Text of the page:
What Egypt's Leading Islamist Presidential Candidate Thinks About Christians
He also believes that the sometimes-violent confrontations over church construction occurred because such buildings require nearly-impossible-to-obtain special permits. "Egyptians," he said, "do not need [more] churches or mosques; they need farms, scientific research centers, colleges, factories, houses."
Pluralism is welcome in Egyptian society, he said, noting that his "Christian brothers" were living in a self-imposed ghetto prior to the 2011 revolution. But they are now "present in the Egyptian community, participating in … the [Muslim Brotherhood-supported] Freedom and Justice Party and other parties, doing their work.
"Christians initially only made their voices heard in church but now have become vocal in the community of all.
"The nation belongs to all Egyptians, whether they are Christians or Muslims, men or women, Islamists or have leftist or liberal ideologies."
The candidate does not reject his Muslim Brotherhood background. But he said, "I run as an independent, not representing any political party or power. I have no administrative or organizational business with the Muslim Brotherhood now. But this does not mean that a person should give up his ideologies. I'm still proud of my progressive, enlightened, moderate Islamic ideologies, and that has been known about me for 42 years.
"I work in public activism with these ideologies and visions, which fight extremism, violence, and seek to build the nation and rapprochement of all citizens in the service of this country."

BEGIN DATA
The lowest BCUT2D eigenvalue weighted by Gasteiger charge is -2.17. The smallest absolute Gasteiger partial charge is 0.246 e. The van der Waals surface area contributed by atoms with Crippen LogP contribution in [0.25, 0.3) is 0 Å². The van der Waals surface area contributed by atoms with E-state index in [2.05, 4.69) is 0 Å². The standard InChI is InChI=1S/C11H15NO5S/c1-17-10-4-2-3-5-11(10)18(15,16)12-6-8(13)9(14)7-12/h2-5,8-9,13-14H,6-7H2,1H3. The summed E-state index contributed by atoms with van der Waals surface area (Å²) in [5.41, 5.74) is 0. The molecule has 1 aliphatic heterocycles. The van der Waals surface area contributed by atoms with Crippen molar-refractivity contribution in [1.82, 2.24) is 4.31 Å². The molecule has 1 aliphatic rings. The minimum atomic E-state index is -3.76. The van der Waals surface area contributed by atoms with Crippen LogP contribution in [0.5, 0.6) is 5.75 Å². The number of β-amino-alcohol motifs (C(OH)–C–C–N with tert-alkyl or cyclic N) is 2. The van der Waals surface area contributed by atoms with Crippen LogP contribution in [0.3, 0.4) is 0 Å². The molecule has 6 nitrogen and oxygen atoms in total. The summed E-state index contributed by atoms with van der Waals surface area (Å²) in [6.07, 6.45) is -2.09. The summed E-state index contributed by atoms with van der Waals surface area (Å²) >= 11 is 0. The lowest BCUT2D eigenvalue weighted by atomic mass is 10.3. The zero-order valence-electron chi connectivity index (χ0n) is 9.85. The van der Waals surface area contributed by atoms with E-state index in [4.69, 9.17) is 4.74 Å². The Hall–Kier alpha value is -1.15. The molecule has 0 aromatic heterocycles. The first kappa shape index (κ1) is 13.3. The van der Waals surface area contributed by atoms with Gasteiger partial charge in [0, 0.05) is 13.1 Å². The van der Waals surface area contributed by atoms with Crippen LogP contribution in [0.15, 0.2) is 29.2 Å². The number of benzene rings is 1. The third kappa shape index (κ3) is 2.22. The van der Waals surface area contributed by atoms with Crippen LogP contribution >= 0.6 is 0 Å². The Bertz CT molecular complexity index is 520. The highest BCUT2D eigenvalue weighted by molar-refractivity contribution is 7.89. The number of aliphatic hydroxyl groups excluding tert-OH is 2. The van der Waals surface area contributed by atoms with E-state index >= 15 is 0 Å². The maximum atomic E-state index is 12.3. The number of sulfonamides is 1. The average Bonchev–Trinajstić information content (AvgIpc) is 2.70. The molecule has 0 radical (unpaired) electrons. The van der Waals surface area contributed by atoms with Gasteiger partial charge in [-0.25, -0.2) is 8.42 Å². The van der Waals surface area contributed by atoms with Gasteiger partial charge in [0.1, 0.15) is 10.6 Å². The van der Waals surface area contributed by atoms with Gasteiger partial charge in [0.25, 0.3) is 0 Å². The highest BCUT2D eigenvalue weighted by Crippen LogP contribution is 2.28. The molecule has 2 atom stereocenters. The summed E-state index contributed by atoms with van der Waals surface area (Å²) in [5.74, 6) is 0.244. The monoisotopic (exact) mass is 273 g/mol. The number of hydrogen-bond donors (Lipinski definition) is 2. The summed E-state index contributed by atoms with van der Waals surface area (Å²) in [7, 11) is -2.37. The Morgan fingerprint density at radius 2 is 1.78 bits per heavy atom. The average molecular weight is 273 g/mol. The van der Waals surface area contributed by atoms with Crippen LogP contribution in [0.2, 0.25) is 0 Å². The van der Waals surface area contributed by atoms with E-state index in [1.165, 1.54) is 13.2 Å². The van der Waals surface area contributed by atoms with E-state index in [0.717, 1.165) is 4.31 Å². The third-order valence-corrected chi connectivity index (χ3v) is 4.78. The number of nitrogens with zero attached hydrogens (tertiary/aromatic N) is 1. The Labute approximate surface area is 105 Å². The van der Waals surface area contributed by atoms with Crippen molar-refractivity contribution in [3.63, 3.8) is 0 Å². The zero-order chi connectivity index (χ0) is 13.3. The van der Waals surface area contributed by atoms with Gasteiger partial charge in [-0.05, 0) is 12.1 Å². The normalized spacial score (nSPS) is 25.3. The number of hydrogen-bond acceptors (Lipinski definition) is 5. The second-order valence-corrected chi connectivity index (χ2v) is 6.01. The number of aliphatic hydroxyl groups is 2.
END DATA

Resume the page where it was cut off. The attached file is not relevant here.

He does not endorse the concept that Muslims have a superior role in society. "Muslims and Christians are equal. God in the Holy Qur'an protects human dignity and that includes all humanity. Unfortunately the West has drawn incorrect conclusions because of ultra-conservative Islamists."
The relations between the Muslim Brotherhood's Freedom and Justice Party and Abol Fotoh are far from ideal. "The Brotherhood should not be engaged in party politics and competing for power, but it does because the activities of the Muslim Brotherhood and the Freedom and Justice Party are mixed."
The Muslim Brotherhood has fielded its own now-disqualified candidate (Shater), and the organization publicly opposes the candidacy of Abol Fotoh. Some observers believe this is political posturing. But even if this stance of the Brotherhood is true, the public dispute between Abol Fotoh and the Muslim Brotherhood will divide the Islamist vote. The Brotherhood also has a backup candidate: Mohammed Morsi, chair of the Freedom and Justice Party.
There will be a runoff election in June if no candidate gains a clear majority.
Abol Fotoh supports a mixed parliamentary-presidential system. "I support that the parliament should have a supervisory role over the executive power." This role would give the parliament greater power than they had before during the decades following the revolution of 1952.
The Egyptian economy is in shambles and the state is on the brink of bankruptcy. Abol Fotoh said Egypt first of all needs internal and external security for building up the economy. Fear is that a bankruptcy will drive prices up, which in turn will create a revolt of the poor who can be easily manipulated by extremists. He said addressing the needs of the poor would be an important priority upon becoming president. Fighting chronic poverty will require funds that Egypt's national government currently does not have.
Abol Fotoh does not recognize the state of Israel. "War is not in the interest of Egypt, but in talks with Israel the interests of Egypt should have priority." In all international relations, including with the United States, he said, "Relations must be to the benefit of Egypt. U.S. aid to Egypt serves U.S. interests in Egypt, and therefore both need to be in relation to each other."